Let's Set the Record Straight

CHICAGO — Many of you missed a good show last week, as the Direct Marketing Association's fall conference turned out better than most of us expected.

All that despite anthrax and the gloomy headlines in the media; the Chicago Tribune summed things up with “Direct Hit on Direct Mail Industry.” The DMA was forced to play cleanup for much of the show, culminating with four of its biggest catalogers — Fingerhut, Lands' End, J. Jill and Newport News — headlining a press conference to dispel some of the anthrax inaccuracies and direct mail.

The executives discussed security measures at their facilities as well as at their printers. They talked about mailings that have already gone out and predictions for the holiday season, but it seemed like the reporters from ABC, CNN, The Wall Street Journal and The New York Times, among others, didn't want to accept their assessment that the holidays will be OK.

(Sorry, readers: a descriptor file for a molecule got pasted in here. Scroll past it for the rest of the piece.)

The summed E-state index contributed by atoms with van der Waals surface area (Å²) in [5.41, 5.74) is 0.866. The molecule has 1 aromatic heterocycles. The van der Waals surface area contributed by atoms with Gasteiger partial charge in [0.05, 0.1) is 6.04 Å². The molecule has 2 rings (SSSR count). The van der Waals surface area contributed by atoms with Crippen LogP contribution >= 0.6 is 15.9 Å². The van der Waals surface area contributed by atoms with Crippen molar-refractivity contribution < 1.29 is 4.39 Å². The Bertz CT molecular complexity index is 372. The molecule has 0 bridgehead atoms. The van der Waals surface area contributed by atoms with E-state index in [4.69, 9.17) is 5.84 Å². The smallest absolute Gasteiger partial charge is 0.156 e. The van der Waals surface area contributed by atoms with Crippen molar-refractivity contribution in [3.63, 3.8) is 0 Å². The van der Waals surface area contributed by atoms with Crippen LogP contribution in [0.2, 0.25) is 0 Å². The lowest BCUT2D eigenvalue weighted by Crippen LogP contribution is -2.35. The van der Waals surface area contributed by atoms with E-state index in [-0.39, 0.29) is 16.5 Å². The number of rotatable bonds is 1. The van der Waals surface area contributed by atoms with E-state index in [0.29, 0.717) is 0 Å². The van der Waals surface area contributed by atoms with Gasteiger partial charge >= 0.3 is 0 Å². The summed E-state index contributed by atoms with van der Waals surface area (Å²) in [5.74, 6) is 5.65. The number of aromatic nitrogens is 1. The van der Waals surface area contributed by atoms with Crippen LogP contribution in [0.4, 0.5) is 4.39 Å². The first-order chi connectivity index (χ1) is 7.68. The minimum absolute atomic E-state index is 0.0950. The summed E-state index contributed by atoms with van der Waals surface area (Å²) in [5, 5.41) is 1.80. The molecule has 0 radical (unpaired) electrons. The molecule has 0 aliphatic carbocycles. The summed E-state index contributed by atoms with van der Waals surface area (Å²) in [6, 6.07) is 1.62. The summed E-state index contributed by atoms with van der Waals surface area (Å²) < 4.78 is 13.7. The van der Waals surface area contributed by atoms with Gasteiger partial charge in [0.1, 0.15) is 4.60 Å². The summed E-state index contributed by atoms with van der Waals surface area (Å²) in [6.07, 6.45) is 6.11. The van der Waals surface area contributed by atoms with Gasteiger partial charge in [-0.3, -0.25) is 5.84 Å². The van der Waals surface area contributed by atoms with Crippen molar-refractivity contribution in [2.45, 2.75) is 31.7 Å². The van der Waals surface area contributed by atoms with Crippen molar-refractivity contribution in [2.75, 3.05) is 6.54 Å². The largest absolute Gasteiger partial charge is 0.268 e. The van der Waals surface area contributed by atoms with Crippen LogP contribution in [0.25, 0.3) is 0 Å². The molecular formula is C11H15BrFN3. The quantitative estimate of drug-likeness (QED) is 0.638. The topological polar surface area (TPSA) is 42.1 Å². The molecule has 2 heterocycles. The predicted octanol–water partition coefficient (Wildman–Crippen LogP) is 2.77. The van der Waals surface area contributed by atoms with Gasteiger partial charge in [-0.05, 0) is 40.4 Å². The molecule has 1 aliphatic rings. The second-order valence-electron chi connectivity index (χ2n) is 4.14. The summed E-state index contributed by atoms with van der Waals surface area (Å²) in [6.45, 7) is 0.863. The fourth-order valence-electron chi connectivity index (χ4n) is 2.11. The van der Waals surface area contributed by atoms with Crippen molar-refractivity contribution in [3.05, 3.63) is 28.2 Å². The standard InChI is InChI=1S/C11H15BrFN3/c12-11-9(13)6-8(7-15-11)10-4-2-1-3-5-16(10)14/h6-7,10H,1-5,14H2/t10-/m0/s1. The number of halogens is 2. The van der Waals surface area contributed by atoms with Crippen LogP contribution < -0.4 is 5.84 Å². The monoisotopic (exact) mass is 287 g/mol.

“We have a lot of sophisticated ways to measure response, and we have seen nothing [suggesting a decline] specifically,” said Newport News' George D. Ittner.

Those sentiments were echoed in a DMA white paper also released last week. So far, anthrax has had no effect on response rates, according to member companies that participated in an informal survey Oct. 22-26. For the most part, marketers attending the conference didn't seem too concerned either. Agencies said a few clients were testing postcards and foldouts, but no one has canceled any large-scale mailings. A printer said one nonprofit had held a solicitation that was already printed.

The variable in all this, according to the white paper, is public pressure fueled by press coverage, which “could cause the USPS to overreact, implementing measures that would limit access to certain markets during the critical pre-holiday period.” This uncertainty was noticeable in the questions being asked at the press conference. The panelists spent a great deal of time correcting misperceptions put forth by the media and called on Congress to quickly enact legislation to help the U.S. Postal Service resolve the situation. A great deal of work lies ahead for all of us.

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